Letters: Don’t buy the fancy license plates | VailDaily.com

Letters: Don’t buy the fancy license plates

Compiled by Vail Daily staff
Vail CO, Colorado

Fancy plates a waste

I went to register my vehicle the other day and inquired about the “Committed to a Cure” Breast Cancer plates. I was informed that there is an extra $50 for specialized plates (other than the standard green and white ones). I agreed to the charge, asking what percentage would be donated to the Breast Cancer Research Foundation. No portion of this fee is donated to the organization! The charge goes towards “production costs.”

Does it really cost that much more for a different colored license plate, or is the State of Colorado using this to their benefit? It’s great to show support towards finding a cure, but isn’t that something that we all support already? If you have or are considering getting special plates, you’re better off sending $50 towards the organization directly because they will benefit much more from your donation.

Stacy Daeffler


Unfair to Israeli

Why is it that some of the nation’s largest and most influential newspapers give Israel a bad time?

Hamas commentaries have appeared in the New York Times, Washington Post and the L.A. Times. As false as the charges are, they can be very damaging.

Mousa Abu Marzouk, Hamas leader, relays a “moderate” message to the English language media but advocates the destruction of the state of Israel. For example: Hamas resistance is justified under the Fourth Geneva Convention.

However, even Human Rights Watch, an organization not regarded as friendly towards Israel, clearly stated “Hamas has repeatedly failed to respect a fundamental rule of international humanitarian law by attacking civilians and civilian objects.”

Another claim: Hamas deserves a place at the international negotiating table. This despite the Hamas Charter which states: “There is no solution for the Palestinian question except through jihad. Initiatives, proposals and international conferences are all a waste of time and vain endeavors.”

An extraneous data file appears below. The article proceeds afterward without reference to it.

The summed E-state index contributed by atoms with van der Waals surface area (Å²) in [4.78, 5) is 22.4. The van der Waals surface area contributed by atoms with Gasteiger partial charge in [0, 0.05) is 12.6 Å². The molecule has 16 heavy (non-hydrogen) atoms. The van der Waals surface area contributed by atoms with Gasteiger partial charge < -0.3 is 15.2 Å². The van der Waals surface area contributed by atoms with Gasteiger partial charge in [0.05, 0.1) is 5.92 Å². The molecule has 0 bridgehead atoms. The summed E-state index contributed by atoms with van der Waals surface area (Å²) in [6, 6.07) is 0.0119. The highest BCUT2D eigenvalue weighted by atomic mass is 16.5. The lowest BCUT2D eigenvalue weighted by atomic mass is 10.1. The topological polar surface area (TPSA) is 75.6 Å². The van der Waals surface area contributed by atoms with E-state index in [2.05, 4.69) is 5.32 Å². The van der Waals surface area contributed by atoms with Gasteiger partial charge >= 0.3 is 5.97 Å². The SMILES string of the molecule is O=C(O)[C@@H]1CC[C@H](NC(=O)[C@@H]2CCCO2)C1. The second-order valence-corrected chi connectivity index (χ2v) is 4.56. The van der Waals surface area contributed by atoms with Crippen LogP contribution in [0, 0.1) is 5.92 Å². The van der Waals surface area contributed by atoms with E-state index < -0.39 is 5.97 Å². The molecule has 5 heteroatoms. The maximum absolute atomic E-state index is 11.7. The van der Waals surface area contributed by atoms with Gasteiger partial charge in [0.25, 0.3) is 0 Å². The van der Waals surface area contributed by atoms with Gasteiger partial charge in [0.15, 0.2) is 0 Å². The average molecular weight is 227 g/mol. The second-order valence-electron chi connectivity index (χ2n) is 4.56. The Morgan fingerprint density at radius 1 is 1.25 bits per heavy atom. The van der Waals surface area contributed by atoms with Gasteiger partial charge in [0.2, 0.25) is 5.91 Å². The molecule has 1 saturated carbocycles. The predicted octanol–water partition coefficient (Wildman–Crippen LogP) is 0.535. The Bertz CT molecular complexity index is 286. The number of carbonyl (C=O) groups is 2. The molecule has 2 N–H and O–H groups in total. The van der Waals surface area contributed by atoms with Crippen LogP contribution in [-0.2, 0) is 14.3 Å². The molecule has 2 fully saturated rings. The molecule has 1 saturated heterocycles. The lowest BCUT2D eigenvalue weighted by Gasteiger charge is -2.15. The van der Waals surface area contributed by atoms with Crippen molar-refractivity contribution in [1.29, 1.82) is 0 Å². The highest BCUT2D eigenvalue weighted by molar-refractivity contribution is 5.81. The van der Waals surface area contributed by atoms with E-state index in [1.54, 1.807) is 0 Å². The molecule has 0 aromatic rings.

Another claim: Israel is guilty of “foundational crimes of murder and ethnic cleansing by means of which Israel took our towns and villages, our farms and orchards, and made us a nation of refugees.” Marzouk conveniently forgets that the 1948 war was the direct result of an Arab invasion and rejection of the U.N. partition plan, which Israel accepted.

Had the Arabs also accepted this, there never would have been a Palestinian refugee problem.

If you are not bored yet, one more claim: Israeli leaders made “repeated calls for the destruction of Palestine’s non-Jewish inhabitants.” There has never been any official Israeli policy of this nature in nearly 60 years of statehood. The existence of a million Arabs living as citizens in Israel is testament to the utter absurdity of Marzouk’s statement. Moreover, while Marzouk makes false claims regarding non-existent Israeli policies, he attempts to distance Hamas from its own charter, which clearly lays out the organizations murderous and anti-Semitic discourse.

Marzouk’s false claims demonstrate the danger of granting Hamas access to the mainstream media. Hamas, other Arab groups and leftist anti-Israel groups all recognize the value of reaching a western audience and are “joyful” over the damage they can do to our society.

Arthur Kittay


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